||My dear child, why are you so concerned about what others think of
you? This occupies so much of your time and gets you into pitiful muddles,
doesn't it? Others have the same problem about you. They wonder how you
regard them. And I wateh all this going on.
Everybody wonders what others think of them. I see them fencing and
sparring with one another and they become defensive and fearful. If only
they wou Id be open and honest; they wou Id be so much happier. They would
discover that they don't have to put on a performance for one another.
Are you listening to me, child? This as very relevant for you, isn't
it? Be yourself and stop trying to be someone else, then life will be so
much easier for you. You imagine that if anybody knew you for who you are,
they would reject-you. So the somebody else you try to be is rejected,
because everyone knows this is not the real you.
Someone once said, "Self worth is all too often based on the opinion of
others." For a long time I valued other people's opinions and values more
than my own. But it took me a long time to realise it. I never really 'fitted
in' for the first few years of high school; which often made me feel completely
worthless. I would try to tell myself that popular ity and looks weren't
important, that it's what's on the inside that counts. All those wholesome
statements are so hard to put iato action, especially at thi rteen. I spent
years wishing I was someone else. I wanted that girl's hair; that girl's
tooks; that girl's clothes; that girl's boyfriends: I wanted to be anyone
Last year I had an argument with a best friend.We had been close for
four years, without any of the backstabbing rubbish that often occurs between
friends. No major arguments either, which made this one all the harder
to deal with. I said some stupid things which I didn't mean at all - but
which -were very hurtful. I felt frustrated at not knowing w~hat was going
wrong with our friendship, and took it out on her.
After not speaking to her for two months it suddenly struck me what
the problem was. Ever since we'd met, I'd always wanted to be like her.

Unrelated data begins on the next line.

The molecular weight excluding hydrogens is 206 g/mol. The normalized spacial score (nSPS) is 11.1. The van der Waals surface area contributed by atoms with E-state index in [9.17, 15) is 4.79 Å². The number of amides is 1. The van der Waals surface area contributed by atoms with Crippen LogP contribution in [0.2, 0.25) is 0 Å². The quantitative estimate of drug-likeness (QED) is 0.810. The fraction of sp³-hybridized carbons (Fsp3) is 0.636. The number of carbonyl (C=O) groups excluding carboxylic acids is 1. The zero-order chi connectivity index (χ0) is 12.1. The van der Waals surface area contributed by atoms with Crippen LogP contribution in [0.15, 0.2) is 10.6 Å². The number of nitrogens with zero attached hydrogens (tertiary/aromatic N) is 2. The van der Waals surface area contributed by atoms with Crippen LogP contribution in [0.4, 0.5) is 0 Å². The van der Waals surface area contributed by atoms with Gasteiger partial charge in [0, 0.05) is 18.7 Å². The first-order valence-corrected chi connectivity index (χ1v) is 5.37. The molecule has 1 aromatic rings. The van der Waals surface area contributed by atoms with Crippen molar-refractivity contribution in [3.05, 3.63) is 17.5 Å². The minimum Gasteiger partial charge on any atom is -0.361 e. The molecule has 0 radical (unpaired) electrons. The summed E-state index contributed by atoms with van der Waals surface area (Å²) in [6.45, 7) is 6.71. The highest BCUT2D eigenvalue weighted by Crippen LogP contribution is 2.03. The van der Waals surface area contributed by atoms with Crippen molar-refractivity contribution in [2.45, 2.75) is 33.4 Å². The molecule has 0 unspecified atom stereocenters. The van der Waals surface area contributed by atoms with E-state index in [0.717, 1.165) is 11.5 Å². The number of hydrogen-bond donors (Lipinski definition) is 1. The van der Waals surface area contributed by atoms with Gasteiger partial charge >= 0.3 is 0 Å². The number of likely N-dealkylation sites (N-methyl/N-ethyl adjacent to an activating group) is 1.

She was popular, pretty, and had a constant flow of boyfriends. ' .
We had a great friendship, accepting each other's different values
and beliefs. Maybe that's why we were so compatible. We'd both been through
rough patches, when there was no-one to talk to but each other. But underlying
our friendship was a constant envy on my part. And after four years of
wanting to be her, it was time to grow up.
I didn't want her lifestyle anymore. I became comfortable with my looks
and didn't need hers. And for once in my life I actually liked and appreciated
who I was inside. I have found a sense of self worth that no-one can take
away, because it comes from me.
In the end we all find self worth in different ways and at different
times. But once you've found some sense of it, you will never want to let
Maria Lancaster, Australia
When life becomes tough, when resources become scarce, and when dreams
for a better future are shattered, humans need to find hope and vision
to guide them through and help them believe in themselves. We often hear
of a friend or a relative who becomes desperate after failing a relationship
or an exam, losing a job or a loved one! Or if you are a resident of Gaza,
you hear stories about suicide bombers who killed themselves and others
- seeking to send a message to the world about how desperate a person can
become if he/she loses hope for a better future.
I learned from the Koran that God created humans for a noble cause
- to be his vicegerents on earth; 'your lord will leave you as vicegerents
on earth, so he may observe how you act', (The Holy Koran, 7-121). From
this emanates hope and vision. Thinking in a positive, constructive manner,
and offering what is good to humanity makes me feel confident about my
own worth. I have learnt my sense of self worth from the word Islam which
comes from the root word salam, which means peace in Arabic. Peace between
me and God results in peace within myself - which reflects on all of humanity.
Samer Abu Ghazaleh, Gaza Strip, Palestine
The barrier to self worth is embarrassment. If only we could stand tall
without worrying about what others think of us. If everyone looked a bit
deeper they would see that the fear lies in themselves. We are afraid of
ourselves and of how we will react to situations: We go through life and
may experience or achieve the most amazing things. Success makes us feel
good. Is this because we are pleased with ourselves or because we are impressing
others? Teachers, managers, parents; friends approve of our success and
in turn we feel pleased with ourselves. In this desire to impress others,
we can sometimes forget to impress ourselves. It is no good if we are totally
dependent on others to tell us that we are pretty, funny, clever etc. Why
can't we compliment ourselves? When we are so intelligent and creative
on the outside why are we so backward and enclosed inside? We must trust
our own instincts and listen to our heart. Only by listening patiently
to ourselves will we find true happiness and self worth.
Sarah Tate, UK
When St. Paul's Cathedral, designed by Sir Christopher Wren, was being
built, a visitor was shown arou nd. He saw a carpenter at work and asked
what he was doing. "Cutting wood," was the reply. Next came a stone mason.
"Laying stone," he said. Finally he saw a man sweeping rubbish. "What are
you doing?" said the visitor. The sweeper replied, "Helping Christopher
Wren build his cathedral."